Another trend of the seventies is Christian day schools at the elementary and secondary levels. Many are forts of fear, providing refuge from integration; they are more politically and racially motivated than Christian. But not all. More and more godly parents are fed up with the federal and state monopoly on education and determined to give their children something better than the daily diet of liberal politics, secular humanism, and even obscenity they may be getting.

Interest in the family is a mark of this decade. Eighty per cent of the respondents report “wide interest in family life education.” Many churches have Sunday-school electives that provide biblical instruction for young parents. Others are planning annual family-life conferences and retreats. Pastors are preaching sermon series on what the Bible says about the Christian home. Evangelical literature on the family available today represents an astonishing increase over five years ago. Christians may be coming to the conclusion that God’s ideas on family living just might be more valid than those of the secular sociologist.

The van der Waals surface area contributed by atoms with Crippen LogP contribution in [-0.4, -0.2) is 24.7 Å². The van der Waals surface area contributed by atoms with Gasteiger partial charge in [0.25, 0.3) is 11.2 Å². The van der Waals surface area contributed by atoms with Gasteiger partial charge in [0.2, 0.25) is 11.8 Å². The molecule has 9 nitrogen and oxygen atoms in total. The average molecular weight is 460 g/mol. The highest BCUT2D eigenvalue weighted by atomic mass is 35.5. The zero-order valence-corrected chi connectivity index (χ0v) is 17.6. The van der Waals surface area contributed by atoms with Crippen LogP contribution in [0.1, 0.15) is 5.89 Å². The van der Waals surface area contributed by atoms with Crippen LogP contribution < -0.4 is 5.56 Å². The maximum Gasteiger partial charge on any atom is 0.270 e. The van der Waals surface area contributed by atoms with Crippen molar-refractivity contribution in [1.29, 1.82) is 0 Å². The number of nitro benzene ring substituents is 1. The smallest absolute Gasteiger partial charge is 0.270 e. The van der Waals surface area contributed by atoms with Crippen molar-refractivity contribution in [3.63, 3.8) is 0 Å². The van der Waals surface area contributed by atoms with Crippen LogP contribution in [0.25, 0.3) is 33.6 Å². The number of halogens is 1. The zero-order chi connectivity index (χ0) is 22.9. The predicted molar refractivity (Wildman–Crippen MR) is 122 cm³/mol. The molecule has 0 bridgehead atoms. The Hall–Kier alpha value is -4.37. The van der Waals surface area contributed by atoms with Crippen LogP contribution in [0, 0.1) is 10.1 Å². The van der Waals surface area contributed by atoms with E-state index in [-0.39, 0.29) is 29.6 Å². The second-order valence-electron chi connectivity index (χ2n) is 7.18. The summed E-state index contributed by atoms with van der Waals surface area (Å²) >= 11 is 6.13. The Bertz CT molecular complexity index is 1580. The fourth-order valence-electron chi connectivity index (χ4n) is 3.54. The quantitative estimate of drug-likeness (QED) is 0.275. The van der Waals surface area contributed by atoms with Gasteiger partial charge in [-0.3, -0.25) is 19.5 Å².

Early childhood learning is also of current concern in the churches. We may not have decided upon instructional procedures yet, but the “task force” phase is at least under way. We can expect a flow of ideas and techniques in the near future.

The market for professionally trained Christian educators seems to be holding its own. Fifty-seven per cent of the denominations strongly agree that there is “renewed interest in Christian education and Christian education vocations” (only one report strongly disagreed). Many feel, however, that the role of director of Christian education is still somewhat undefined.